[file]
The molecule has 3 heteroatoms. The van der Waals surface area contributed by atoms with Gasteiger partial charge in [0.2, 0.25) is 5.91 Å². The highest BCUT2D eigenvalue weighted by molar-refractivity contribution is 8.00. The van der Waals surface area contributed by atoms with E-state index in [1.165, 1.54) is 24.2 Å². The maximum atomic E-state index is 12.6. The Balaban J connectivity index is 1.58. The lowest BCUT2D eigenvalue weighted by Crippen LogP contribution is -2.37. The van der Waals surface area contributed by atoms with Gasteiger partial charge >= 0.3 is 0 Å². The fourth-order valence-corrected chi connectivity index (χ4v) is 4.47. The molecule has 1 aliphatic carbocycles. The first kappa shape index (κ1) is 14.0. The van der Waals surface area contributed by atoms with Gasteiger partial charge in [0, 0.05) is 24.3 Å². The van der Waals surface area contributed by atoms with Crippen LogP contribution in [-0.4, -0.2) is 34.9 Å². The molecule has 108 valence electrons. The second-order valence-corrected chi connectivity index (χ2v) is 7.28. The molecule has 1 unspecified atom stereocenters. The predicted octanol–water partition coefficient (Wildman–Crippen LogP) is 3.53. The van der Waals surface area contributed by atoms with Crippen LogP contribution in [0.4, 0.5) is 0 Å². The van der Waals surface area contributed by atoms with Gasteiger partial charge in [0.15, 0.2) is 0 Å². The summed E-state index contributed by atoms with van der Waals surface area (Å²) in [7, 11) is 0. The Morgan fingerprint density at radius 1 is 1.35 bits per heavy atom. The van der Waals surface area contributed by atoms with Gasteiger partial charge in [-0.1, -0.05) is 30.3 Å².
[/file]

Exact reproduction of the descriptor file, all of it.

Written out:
The molecule has 3 heteroatoms. The van der Waals surface area contributed by atoms with Gasteiger partial charge in [0.2, 0.25) is 5.91 Å². The highest BCUT2D eigenvalue weighted by molar-refractivity contribution is 8.00. The van der Waals surface area contributed by atoms with E-state index in [1.165, 1.54) is 24.2 Å². The maximum atomic E-state index is 12.6. The Balaban J connectivity index is 1.58. The lowest BCUT2D eigenvalue weighted by Crippen LogP contribution is -2.37. The van der Waals surface area contributed by atoms with Gasteiger partial charge >= 0.3 is 0 Å². The fourth-order valence-corrected chi connectivity index (χ4v) is 4.47. The molecule has 1 aliphatic carbocycles. The first kappa shape index (κ1) is 14.0. The van der Waals surface area contributed by atoms with Gasteiger partial charge in [0, 0.05) is 24.3 Å². The van der Waals surface area contributed by atoms with Crippen LogP contribution in [-0.4, -0.2) is 34.9 Å². The molecule has 108 valence electrons. The second-order valence-corrected chi connectivity index (χ2v) is 7.28. The molecule has 1 unspecified atom stereocenters. The predicted octanol–water partition coefficient (Wildman–Crippen LogP) is 3.53. The van der Waals surface area contributed by atoms with Crippen LogP contribution in [0.4, 0.5) is 0 Å². The van der Waals surface area contributed by atoms with Gasteiger partial charge in [0.15, 0.2) is 0 Å². The summed E-state index contributed by atoms with van der Waals surface area (Å²) in [7, 11) is 0. The Morgan fingerprint density at radius 1 is 1.35 bits per heavy atom. The van der Waals surface area contributed by atoms with Gasteiger partial charge in [-0.1, -0.05) is 30.3 Å².